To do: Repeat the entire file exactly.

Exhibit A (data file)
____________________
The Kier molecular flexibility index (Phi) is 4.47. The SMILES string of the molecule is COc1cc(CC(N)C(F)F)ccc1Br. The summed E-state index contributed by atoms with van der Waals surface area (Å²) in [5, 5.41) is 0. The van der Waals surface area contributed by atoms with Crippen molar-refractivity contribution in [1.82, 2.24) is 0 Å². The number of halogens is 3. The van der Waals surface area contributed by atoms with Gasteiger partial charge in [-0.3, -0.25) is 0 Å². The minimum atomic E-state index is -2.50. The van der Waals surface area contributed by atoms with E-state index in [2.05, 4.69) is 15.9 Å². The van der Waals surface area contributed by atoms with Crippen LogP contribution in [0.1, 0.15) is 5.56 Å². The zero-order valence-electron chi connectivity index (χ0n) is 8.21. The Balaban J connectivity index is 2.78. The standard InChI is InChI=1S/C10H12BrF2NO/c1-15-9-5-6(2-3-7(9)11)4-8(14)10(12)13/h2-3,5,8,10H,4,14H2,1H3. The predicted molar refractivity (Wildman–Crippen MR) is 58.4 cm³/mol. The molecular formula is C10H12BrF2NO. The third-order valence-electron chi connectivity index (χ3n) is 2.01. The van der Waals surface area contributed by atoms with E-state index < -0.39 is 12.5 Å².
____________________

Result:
The Kier molecular flexibility index (Phi) is 4.47. The SMILES string of the molecule is COc1cc(CC(N)C(F)F)ccc1Br. The summed E-state index contributed by atoms with van der Waals surface area (Å²) in [5, 5.41) is 0. The van der Waals surface area contributed by atoms with Crippen molar-refractivity contribution in [1.82, 2.24) is 0 Å². The number of halogens is 3. The van der Waals surface area contributed by atoms with Gasteiger partial charge in [-0.3, -0.25) is 0 Å². The minimum atomic E-state index is -2.50. The van der Waals surface area contributed by atoms with E-state index in [2.05, 4.69) is 15.9 Å². The van der Waals surface area contributed by atoms with Crippen LogP contribution in [0.1, 0.15) is 5.56 Å². The zero-order valence-electron chi connectivity index (χ0n) is 8.21. The Balaban J connectivity index is 2.78. The standard InChI is InChI=1S/C10H12BrF2NO/c1-15-9-5-6(2-3-7(9)11)4-8(14)10(12)13/h2-3,5,8,10H,4,14H2,1H3. The predicted molar refractivity (Wildman–Crippen MR) is 58.4 cm³/mol. The molecular formula is C10H12BrF2NO. The third-order valence-electron chi connectivity index (χ3n) is 2.01. The van der Waals surface area contributed by atoms with E-state index < -0.39 is 12.5 Å².